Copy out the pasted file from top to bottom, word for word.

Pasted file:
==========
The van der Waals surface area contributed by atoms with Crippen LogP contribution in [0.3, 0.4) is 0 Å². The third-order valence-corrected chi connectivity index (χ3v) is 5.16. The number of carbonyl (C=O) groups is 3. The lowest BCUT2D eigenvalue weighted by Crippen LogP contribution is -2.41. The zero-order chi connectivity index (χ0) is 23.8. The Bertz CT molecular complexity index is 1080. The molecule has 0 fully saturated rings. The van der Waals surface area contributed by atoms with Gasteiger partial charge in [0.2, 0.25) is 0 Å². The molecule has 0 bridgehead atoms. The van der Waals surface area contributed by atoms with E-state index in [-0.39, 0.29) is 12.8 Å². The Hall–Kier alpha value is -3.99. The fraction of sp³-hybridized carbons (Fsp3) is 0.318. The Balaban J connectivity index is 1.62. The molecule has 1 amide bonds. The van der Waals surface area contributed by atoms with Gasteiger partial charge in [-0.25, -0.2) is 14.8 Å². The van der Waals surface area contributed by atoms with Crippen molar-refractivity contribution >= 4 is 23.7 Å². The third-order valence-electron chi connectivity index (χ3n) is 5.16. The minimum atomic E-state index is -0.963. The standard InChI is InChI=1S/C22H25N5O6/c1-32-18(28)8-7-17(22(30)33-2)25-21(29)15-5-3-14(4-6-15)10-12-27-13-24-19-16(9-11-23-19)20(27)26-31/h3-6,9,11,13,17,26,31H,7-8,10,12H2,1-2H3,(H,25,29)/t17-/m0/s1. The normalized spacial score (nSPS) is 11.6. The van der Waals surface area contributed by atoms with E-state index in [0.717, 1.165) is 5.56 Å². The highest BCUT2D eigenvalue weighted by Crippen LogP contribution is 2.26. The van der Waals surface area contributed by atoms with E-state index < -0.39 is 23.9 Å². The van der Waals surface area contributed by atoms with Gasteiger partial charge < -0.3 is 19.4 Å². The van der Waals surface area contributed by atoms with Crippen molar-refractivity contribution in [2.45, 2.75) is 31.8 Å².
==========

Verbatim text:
The van der Waals surface area contributed by atoms with Crippen LogP contribution in [0.3, 0.4) is 0 Å². The third-order valence-corrected chi connectivity index (χ3v) is 5.16. The number of carbonyl (C=O) groups is 3. The lowest BCUT2D eigenvalue weighted by Crippen LogP contribution is -2.41. The zero-order chi connectivity index (χ0) is 23.8. The Bertz CT molecular complexity index is 1080. The molecule has 0 fully saturated rings. The van der Waals surface area contributed by atoms with Gasteiger partial charge in [0.2, 0.25) is 0 Å². The molecule has 0 bridgehead atoms. The van der Waals surface area contributed by atoms with E-state index in [-0.39, 0.29) is 12.8 Å². The Hall–Kier alpha value is -3.99. The fraction of sp³-hybridized carbons (Fsp3) is 0.318. The Balaban J connectivity index is 1.62. The molecule has 1 amide bonds. The van der Waals surface area contributed by atoms with Gasteiger partial charge in [-0.25, -0.2) is 14.8 Å². The van der Waals surface area contributed by atoms with Crippen molar-refractivity contribution >= 4 is 23.7 Å². The third-order valence-electron chi connectivity index (χ3n) is 5.16. The minimum atomic E-state index is -0.963. The standard InChI is InChI=1S/C22H25N5O6/c1-32-18(28)8-7-17(22(30)33-2)25-21(29)15-5-3-14(4-6-15)10-12-27-13-24-19-16(9-11-23-19)20(27)26-31/h3-6,9,11,13,17,26,31H,7-8,10,12H2,1-2H3,(H,25,29)/t17-/m0/s1. The normalized spacial score (nSPS) is 11.6. The van der Waals surface area contributed by atoms with E-state index in [0.717, 1.165) is 5.56 Å². The highest BCUT2D eigenvalue weighted by Crippen LogP contribution is 2.26. The van der Waals surface area contributed by atoms with E-state index < -0.39 is 23.9 Å². The van der Waals surface area contributed by atoms with Gasteiger partial charge < -0.3 is 19.4 Å². The van der Waals surface area contributed by atoms with Crippen molar-refractivity contribution in [2.45, 2.75) is 31.8 Å².